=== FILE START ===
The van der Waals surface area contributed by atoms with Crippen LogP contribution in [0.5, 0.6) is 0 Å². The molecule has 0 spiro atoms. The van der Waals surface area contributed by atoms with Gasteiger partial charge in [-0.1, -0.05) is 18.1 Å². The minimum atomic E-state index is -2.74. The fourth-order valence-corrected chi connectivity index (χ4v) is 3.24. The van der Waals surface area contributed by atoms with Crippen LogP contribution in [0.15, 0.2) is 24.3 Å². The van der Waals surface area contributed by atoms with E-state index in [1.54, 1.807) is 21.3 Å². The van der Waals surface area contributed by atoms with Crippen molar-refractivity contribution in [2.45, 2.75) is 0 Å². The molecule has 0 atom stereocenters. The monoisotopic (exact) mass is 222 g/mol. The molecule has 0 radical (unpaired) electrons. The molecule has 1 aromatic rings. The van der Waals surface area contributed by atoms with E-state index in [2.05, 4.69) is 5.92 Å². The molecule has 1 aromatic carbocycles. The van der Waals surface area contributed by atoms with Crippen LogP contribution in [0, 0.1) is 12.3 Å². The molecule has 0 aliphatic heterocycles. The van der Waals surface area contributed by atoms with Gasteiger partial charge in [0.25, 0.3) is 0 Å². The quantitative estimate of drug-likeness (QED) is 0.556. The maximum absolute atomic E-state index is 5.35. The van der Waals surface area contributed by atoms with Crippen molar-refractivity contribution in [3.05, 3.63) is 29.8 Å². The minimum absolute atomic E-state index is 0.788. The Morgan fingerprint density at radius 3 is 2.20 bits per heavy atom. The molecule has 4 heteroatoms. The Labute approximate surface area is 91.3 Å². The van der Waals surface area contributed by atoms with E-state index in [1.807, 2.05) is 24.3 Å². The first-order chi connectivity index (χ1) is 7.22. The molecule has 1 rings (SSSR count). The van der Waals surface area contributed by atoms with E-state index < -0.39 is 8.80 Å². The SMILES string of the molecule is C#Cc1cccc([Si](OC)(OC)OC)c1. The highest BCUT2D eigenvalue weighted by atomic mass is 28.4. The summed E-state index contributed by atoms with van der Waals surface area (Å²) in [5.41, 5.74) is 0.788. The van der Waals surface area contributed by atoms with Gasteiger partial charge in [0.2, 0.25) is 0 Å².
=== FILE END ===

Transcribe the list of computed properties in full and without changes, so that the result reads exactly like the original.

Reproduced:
The van der Waals surface area contributed by atoms with Crippen LogP contribution in [0.5, 0.6) is 0 Å². The molecule has 0 spiro atoms. The van der Waals surface area contributed by atoms with Gasteiger partial charge in [-0.1, -0.05) is 18.1 Å². The minimum atomic E-state index is -2.74. The fourth-order valence-corrected chi connectivity index (χ4v) is 3.24. The van der Waals surface area contributed by atoms with Crippen LogP contribution in [0.15, 0.2) is 24.3 Å². The van der Waals surface area contributed by atoms with E-state index in [1.54, 1.807) is 21.3 Å². The van der Waals surface area contributed by atoms with Crippen molar-refractivity contribution in [2.45, 2.75) is 0 Å². The molecule has 0 atom stereocenters. The monoisotopic (exact) mass is 222 g/mol. The molecule has 0 radical (unpaired) electrons. The molecule has 1 aromatic rings. The van der Waals surface area contributed by atoms with E-state index in [2.05, 4.69) is 5.92 Å². The molecule has 1 aromatic carbocycles. The van der Waals surface area contributed by atoms with Crippen LogP contribution in [0, 0.1) is 12.3 Å². The molecule has 0 aliphatic heterocycles. The van der Waals surface area contributed by atoms with Gasteiger partial charge in [0.25, 0.3) is 0 Å². The quantitative estimate of drug-likeness (QED) is 0.556. The maximum absolute atomic E-state index is 5.35. The van der Waals surface area contributed by atoms with Crippen molar-refractivity contribution in [3.05, 3.63) is 29.8 Å². The minimum absolute atomic E-state index is 0.788. The Morgan fingerprint density at radius 3 is 2.20 bits per heavy atom. The molecule has 4 heteroatoms. The Labute approximate surface area is 91.3 Å². The van der Waals surface area contributed by atoms with E-state index in [1.807, 2.05) is 24.3 Å². The first-order chi connectivity index (χ1) is 7.22. The molecule has 1 rings (SSSR count). The van der Waals surface area contributed by atoms with E-state index < -0.39 is 8.80 Å². The SMILES string of the molecule is C#Cc1cccc([Si](OC)(OC)OC)c1. The highest BCUT2D eigenvalue weighted by atomic mass is 28.4. The summed E-state index contributed by atoms with van der Waals surface area (Å²) in [5.41, 5.74) is 0.788. The van der Waals surface area contributed by atoms with Gasteiger partial charge in [0.2, 0.25) is 0 Å².